Daniel Glatzel / Andromeda Mega Express Orchestra

Established in 2006, Berlin-based Andromeda Mega Express Orchestra have released three albums so far and toured the world extensively, but – more importantly – they’ve grown to become a proper “working band “: More than just another ensemble, it’s a true and tight-knit family affair comprised of 18 musicians from various backgrounds, a genre-defying band that remains unpredictable and willing to push stylistic boundaries. The second part of the AMEO Album-Release-Tour is coming up – in September they will play nine concerts across Europe.




What is the biggest inspiration for your music?
Music, Clouds, Land scapes, Animals, mostly stuff not coming from human conditioning.

How and when did you get into making music?
As far as I can remember I always liked listening to music. I also liked playing the piano as a child but I wasn’t very eager about making progress. Then, all of a sudden, I wanted to play the saxophone at age 11. I never really heard the instrument or liked it in particular, I just knew that I had to start learning it. Since then, it was more or less all about music.

What are your 5 favourite albums of all time?
That’s cruel, just 5? An excerpt of at least 500…

Duke Ellington – Afro Bossa
Hermeto Pascoal – Mundo Verde Esperanca
Grizzly Bear – Yellow House
Friedrich Gulda – The Mozart Tapes
Juilliard String Quartet – Bela Bartok String Quartets (especially No.4)
John Coltrane – Crescent

What do you associate with Berlin?
When I came here 10 years ago it meant to me: raw potential, unlimited space to thrive, unlimited space to fall. I try to see it that way despite the changing environment.

What’s your favourite place in your town?
Many good places here. I like the Basketball-Court next door. It belongs to a school but they let older kids like me have fun there aswell. And the best acoustic I have ever witnessed in my life is in Saal 1 in Nalepastraße. But damn, it’s expensive to rent…

If there was no music in the world, what would you do instead?
Impossible. The world is sound.

What was the last record you bought?
Herbie Hancock – Thrust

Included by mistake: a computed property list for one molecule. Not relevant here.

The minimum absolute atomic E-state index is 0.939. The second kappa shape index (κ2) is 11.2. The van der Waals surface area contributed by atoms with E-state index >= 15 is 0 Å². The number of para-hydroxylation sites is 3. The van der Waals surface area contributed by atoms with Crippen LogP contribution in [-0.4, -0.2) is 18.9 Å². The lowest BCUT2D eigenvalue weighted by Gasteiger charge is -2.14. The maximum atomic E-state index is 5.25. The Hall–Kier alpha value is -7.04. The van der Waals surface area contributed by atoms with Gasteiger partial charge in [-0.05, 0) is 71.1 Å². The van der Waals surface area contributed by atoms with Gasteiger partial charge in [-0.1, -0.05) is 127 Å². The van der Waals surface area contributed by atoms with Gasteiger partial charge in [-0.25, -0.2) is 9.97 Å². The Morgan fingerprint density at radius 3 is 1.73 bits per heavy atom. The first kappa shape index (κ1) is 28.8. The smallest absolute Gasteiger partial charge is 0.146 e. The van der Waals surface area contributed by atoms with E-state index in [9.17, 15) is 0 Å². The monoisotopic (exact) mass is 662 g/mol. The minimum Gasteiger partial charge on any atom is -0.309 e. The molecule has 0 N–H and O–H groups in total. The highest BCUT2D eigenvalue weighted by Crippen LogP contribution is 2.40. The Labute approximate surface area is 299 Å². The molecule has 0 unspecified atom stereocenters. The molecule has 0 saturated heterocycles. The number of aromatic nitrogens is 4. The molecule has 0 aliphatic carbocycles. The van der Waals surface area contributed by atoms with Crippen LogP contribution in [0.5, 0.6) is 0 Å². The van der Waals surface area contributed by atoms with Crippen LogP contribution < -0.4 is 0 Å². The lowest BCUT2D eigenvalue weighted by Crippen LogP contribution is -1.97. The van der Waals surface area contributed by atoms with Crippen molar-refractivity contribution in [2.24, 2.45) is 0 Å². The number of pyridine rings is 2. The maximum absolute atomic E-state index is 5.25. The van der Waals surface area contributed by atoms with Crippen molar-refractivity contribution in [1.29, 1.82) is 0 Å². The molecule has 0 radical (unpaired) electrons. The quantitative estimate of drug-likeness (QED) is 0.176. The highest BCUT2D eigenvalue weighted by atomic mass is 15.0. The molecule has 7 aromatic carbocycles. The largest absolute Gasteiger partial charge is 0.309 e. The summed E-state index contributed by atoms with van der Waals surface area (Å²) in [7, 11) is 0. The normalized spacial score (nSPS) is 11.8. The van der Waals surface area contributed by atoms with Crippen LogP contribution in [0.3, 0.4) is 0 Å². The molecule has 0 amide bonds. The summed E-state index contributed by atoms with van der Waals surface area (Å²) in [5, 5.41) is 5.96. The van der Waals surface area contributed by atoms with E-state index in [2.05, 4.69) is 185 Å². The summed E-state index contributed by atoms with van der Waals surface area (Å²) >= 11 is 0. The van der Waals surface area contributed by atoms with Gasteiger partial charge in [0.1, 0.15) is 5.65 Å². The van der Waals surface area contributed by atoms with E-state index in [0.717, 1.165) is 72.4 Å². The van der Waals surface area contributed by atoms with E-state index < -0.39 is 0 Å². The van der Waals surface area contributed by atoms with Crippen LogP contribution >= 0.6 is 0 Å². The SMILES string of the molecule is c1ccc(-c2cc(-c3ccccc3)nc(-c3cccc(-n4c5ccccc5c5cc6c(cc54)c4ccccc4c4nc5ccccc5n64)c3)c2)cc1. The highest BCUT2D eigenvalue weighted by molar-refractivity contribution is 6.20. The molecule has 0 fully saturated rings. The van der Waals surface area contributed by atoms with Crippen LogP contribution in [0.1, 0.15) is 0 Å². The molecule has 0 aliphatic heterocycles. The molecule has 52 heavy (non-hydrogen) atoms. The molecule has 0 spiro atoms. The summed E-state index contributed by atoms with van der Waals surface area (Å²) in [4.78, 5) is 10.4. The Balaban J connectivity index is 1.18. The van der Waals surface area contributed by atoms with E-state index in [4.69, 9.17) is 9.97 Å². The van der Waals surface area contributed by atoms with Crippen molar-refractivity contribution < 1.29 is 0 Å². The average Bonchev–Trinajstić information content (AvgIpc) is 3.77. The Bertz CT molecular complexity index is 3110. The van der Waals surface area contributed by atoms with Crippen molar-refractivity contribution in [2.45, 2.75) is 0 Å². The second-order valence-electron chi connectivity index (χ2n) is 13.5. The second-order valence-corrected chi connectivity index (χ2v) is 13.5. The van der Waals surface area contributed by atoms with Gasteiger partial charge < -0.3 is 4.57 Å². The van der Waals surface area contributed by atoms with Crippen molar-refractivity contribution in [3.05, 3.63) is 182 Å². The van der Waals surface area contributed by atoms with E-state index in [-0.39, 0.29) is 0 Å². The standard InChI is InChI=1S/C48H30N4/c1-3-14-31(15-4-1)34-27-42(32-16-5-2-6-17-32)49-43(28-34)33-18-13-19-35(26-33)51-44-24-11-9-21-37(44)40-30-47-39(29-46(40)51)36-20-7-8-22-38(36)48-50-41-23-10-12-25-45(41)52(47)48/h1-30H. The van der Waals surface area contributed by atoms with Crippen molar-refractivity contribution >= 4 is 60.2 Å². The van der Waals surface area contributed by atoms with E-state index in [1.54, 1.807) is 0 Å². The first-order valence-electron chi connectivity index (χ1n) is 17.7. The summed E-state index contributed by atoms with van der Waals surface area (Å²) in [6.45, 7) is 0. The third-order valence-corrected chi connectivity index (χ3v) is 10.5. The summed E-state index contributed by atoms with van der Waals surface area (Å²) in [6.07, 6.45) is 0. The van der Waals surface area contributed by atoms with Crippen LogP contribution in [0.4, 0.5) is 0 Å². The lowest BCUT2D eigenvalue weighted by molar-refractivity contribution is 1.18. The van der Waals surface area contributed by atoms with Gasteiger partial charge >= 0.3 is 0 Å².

Who would you most like to collaborate with?
The Universe

What was your best gig (as performer or spectator)?
I don’t know about best… but I was once at a concert of the Wayne Shorter Quartet… and they were improvising, meand ering through the tones… nothing really emerged for 40 minutes… it was really without any dramatic concept or anything… it just went on and they just wouldn’t get into a groove or something you could define… It was a long time… Like a normal jazz-audience isn’t used to that. I mean what audience is used to that? Maybe some John Cage-Fans… and I have to admit I got bored sometimes, too although I really loved that group… so it was just like this soup of notes and some themes here and there, but really without any content or forced action of the players… it was really strange, very vague. where was the energy? and then out of nowhere this riff evolved. and you can tell if a riff stinks, like you can hear when it’s planned, but this was really out of the moment… so it just slowly, but surely built up. it got full and loud but it wasn’t extremely loud or heavy and it wasn’t brutal in any sense, it was some energy beyond anything I have ever heard before or since. In the beginning you could feel that something huge was coming, it seemed like a big wave – all the water got sucked into the sea for 40 minutes and now it was about to roll over us with the whole ocean in its back. It kept growing and growing, there was so much space in that groove and Wayne and Brian, they were just hitting the right spots. Short notes, like galaxies exploding or something. It was like witnessing a cosmic volcano errupting, just so much good energy, not only on an adrenalin-level, but truly multidimensional. so many colours went through me in those moments. Wow.

I saw them a couple of times after that show and it never happened like that again, and I haven’t heard anything like it on all the bootlegs I have listened to, but that shows even more that they are real improvisers. Corageous enough not to force any action, just be ready and then boom!

How important is technology to your creative process?
Often technology makes me more lazy instead of more creative.

Do you have siblings and how do they feel about your career?
I have a half sister and I have no idea how she feels about my career. I hope my career never gets in the way of music.


Our Favourites:

Radioactive People @ JazzBaltica



Links: and romedameo.com | Soundcloud | | Facebook | Interview with (name of the artist) by Digital in Berlin